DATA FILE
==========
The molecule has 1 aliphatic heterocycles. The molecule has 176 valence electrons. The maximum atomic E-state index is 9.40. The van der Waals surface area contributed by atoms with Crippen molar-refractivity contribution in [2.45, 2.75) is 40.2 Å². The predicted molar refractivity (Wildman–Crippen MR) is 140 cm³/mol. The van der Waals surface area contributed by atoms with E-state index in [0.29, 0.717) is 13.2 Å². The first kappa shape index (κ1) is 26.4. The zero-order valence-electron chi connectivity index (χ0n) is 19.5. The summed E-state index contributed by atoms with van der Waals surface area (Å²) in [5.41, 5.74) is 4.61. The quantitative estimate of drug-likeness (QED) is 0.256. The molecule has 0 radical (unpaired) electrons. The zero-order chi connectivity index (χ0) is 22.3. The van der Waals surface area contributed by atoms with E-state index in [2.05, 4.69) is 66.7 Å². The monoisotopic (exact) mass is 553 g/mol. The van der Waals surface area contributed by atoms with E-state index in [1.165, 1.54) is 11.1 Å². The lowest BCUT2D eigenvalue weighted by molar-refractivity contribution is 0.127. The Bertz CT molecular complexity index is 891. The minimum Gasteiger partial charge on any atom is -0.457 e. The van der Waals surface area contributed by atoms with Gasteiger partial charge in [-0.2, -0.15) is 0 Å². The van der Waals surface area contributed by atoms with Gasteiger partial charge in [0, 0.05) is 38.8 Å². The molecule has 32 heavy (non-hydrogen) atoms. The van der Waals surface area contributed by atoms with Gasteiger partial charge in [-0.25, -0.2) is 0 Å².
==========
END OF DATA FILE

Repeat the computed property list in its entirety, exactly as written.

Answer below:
The molecule has 1 aliphatic heterocycles. The molecule has 176 valence electrons. The maximum atomic E-state index is 9.40. The van der Waals surface area contributed by atoms with Crippen molar-refractivity contribution in [2.45, 2.75) is 40.2 Å². The predicted molar refractivity (Wildman–Crippen MR) is 140 cm³/mol. The van der Waals surface area contributed by atoms with E-state index in [0.29, 0.717) is 13.2 Å². The first kappa shape index (κ1) is 26.4. The zero-order valence-electron chi connectivity index (χ0n) is 19.5. The summed E-state index contributed by atoms with van der Waals surface area (Å²) in [5.41, 5.74) is 4.61. The quantitative estimate of drug-likeness (QED) is 0.256. The molecule has 0 radical (unpaired) electrons. The zero-order chi connectivity index (χ0) is 22.3. The van der Waals surface area contributed by atoms with E-state index in [2.05, 4.69) is 66.7 Å². The monoisotopic (exact) mass is 553 g/mol. The van der Waals surface area contributed by atoms with E-state index in [1.165, 1.54) is 11.1 Å². The lowest BCUT2D eigenvalue weighted by molar-refractivity contribution is 0.127. The Bertz CT molecular complexity index is 891. The minimum Gasteiger partial charge on any atom is -0.457 e. The van der Waals surface area contributed by atoms with Gasteiger partial charge in [-0.2, -0.15) is 0 Å². The van der Waals surface area contributed by atoms with Gasteiger partial charge in [0, 0.05) is 38.8 Å². The molecule has 32 heavy (non-hydrogen) atoms. The van der Waals surface area contributed by atoms with Gasteiger partial charge in [-0.25, -0.2) is 0 Å².